12. Z. Helwani, M. R. Othman, N. Aziz, W. J. N. Fernando, and J. Kim, “Technologies for production of biodiesel focusing on green catalytic techniques: a review,” Fuel Processing Technology, vol. 90, no. 12, pp. 1502–1514, 2009. View at Publisher · View at Google Scholar · View at Scopus
  13. H.-J. Kim, Y.-G. Shul, and H. Han, “Synthesis of heteropolyacid (H3PW12O40)/SiO2 nanoparticles and their catalytic properties,” Applied Catalysis A, vol. 299, no. 1-2, pp. 46–51, 2006. View at Publisher · View at Google Scholar · View at Scopus
  14. N. Mizuno and M. Misono, “Pore structure and surface area of Cs (x = 0–3, M = W, Mo),” Chemistry Letters, vol. 16, pp. 967–970, 1987. View at Google Scholar
  15. T. Okuhara, T. Ichiki, K. Y. Lee, and M. Misono, “Dehydration mechanism of ethanol in the pseudoliquid phase of H3-XCsXPW12O40,” Journal of Molecular Catalysis A, vol. 55, pp. 293–301, 1989. View at Google Scholar
  16. L. R. Pizzio, P. G. Vázquez, C. V. Cáceres et al., “C-alkylation reactions catalyzed by silica-supported Keggin heteropolyacids,” Applied Catalysis A, vol. 287, no. 1, pp. 1–8, 2005. View at Publisher · View at Google Scholar · View at Scopus
  17. H.-J. Kim, Y.-G. Shul, and H. Han, “Synthesis of heteropolyacid (H3PW12O40)/SiO2 nanoparticles and their catalytic properties,” Applied Catalysis A, vol. 299, no. 1-2, pp. 46–51, 2006. View at Publisher · View at Google Scholar · View at Scopus
  18. X. Zhao, Y. Han, X. Sun, and Y. Wang, “Structure and catalytic performance of H3PW12O40/SiO2 prepared by several methods,” Chinese Journal of Catalysis, vol. 28, no. 1, pp. 91–96, 2007. View at Publisher · View at Google Scholar · View at Scopus
  19. Q. Shu, J. Gao, Y. Liao, and J. Wang, “Reaction kinetics of biodiesel synthesis from waste oil using a carbon-based solid acid catalyst,” Chinese Journal of Chemical Engineering, vol. 19, no. 1, pp. 163–168, 2011. View at Publisher · View at Google Scholar · View at Scopus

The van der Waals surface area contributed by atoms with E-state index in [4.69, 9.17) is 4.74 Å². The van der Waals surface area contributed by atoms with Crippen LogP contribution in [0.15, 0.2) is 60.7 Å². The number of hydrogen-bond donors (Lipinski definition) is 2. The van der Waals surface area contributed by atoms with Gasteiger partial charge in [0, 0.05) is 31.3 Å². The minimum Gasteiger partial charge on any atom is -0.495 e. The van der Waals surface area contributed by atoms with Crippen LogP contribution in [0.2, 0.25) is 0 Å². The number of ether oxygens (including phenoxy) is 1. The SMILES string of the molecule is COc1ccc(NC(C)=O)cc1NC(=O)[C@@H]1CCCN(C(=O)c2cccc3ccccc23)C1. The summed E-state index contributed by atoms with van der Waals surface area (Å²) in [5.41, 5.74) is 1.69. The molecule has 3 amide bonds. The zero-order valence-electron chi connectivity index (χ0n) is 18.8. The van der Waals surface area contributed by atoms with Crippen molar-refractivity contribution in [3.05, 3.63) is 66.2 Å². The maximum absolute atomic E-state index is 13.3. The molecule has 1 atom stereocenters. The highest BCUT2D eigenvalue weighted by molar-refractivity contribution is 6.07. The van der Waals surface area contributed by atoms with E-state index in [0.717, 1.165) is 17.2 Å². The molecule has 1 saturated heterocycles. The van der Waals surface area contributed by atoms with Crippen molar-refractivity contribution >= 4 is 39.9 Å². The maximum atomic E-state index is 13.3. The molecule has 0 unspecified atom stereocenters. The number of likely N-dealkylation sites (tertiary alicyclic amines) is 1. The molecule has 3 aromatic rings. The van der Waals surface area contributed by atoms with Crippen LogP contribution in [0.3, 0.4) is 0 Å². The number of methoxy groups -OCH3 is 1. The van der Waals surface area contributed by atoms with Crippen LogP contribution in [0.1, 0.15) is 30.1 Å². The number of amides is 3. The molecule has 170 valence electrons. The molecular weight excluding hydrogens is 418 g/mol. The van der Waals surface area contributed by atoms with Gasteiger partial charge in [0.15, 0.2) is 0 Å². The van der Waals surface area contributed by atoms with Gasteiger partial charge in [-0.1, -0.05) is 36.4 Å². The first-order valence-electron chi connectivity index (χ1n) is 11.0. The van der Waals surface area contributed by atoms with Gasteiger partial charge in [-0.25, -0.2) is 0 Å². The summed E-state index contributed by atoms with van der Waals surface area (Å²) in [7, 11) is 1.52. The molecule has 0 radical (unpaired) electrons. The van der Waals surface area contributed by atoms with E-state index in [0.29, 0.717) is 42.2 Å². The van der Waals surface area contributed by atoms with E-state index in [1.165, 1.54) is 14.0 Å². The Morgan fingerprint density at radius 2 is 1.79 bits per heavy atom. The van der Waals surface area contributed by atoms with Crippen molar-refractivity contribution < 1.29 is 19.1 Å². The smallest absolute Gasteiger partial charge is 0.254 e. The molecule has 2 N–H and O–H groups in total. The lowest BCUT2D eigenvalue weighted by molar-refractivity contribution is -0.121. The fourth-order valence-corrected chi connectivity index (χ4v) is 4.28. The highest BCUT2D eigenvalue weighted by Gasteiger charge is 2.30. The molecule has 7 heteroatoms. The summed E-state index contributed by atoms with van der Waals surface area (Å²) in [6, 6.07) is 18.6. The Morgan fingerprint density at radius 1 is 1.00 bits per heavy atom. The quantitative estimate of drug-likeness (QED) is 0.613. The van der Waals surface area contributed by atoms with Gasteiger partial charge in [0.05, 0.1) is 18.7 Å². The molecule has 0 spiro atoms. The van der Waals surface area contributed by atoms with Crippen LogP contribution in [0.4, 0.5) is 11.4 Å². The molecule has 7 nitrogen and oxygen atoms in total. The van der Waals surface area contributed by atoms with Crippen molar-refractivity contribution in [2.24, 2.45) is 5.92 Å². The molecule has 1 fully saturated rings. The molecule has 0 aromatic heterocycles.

20. S. Saka and D. Kusdiana, “Biodiesel fuel from rapeseed oil as prepared in supercritical methanol,” Fuel, vol. 80, no. 2, pp. 225–231, 1998. View at Google Scholar
  21. D. Kusdiana and S. Saka, “Kinetics of transesterification in rapeseed oil to biodiesel fuel as treated in supercritical methanol,” Fuel, vol. 80, no. 5, pp. 693–698, 2001. View at Publisher · View at Google Scholar · View at Scopus
  22. K. Srilatha, R. Sree, B. L. A. Prabhavathi Devi, P. S. S. Prasad, R. B. N. Prasad, and N. Lingaiah, “Preparation of biodiesel from rice bran fatty acids catalyzed by heterogeneous cesium-exchanged 12-tungstophosphoric acids,” Bioresource Technology, vol. 116, pp. 55–57, 2012. View at Google Scholar
  23. L. Nakka, J. E. Molinari, and I. E. Wachs, “Surface and bulk aspects of mixed oxide catalytic nanoparticles: oxidation and dehydration of CH3OH by polyoxometallates,” Journal of the American Chemical Society, vol. 131, no. 42, pp. 15544–15554, 2009. View at Publisher · View at Google Scholar · View at Scopus
  24. J. C. Yori, J. M. Grau, V. M. Benítez, and J. Sepúlveda, “Hydroisomerization-cracking of n-octane on heteropolyacid H3PW12O40 supported on ZrO2, SiO2 and carbon Effect of Pt incorporation on catalyst performance,” Applied Catalysis A, vol. 286, no. 1, pp. 71–78, 2005. View at Publisher · View at Google Scholar · View at Scopus
  25. Q. Deng, W. Zhou, X. Li et al., “Microwave radiation solid-phase synthesis of phosphotungstate nanoparticle catalysts and photocatalytic degradation of formaldehyde,” Journal of Molecular Catalysis A, vol. 262, no. 1-2, pp. 149–155, 2007. View at Publisher · View at Google Scholar · View at Scopus
  26. S. A. Fernandes, A. L. Cardoso, and M. J. Da Silva, “A novel kinetic study of H3PW12O40: catalyzed oleic acid esterification with methanol via HNMR spectroscopy,” Fuel Processing Technology, vol. 96, pp. 98–103, 2012. View at Publisher · View at Google Scholar · View at Scopus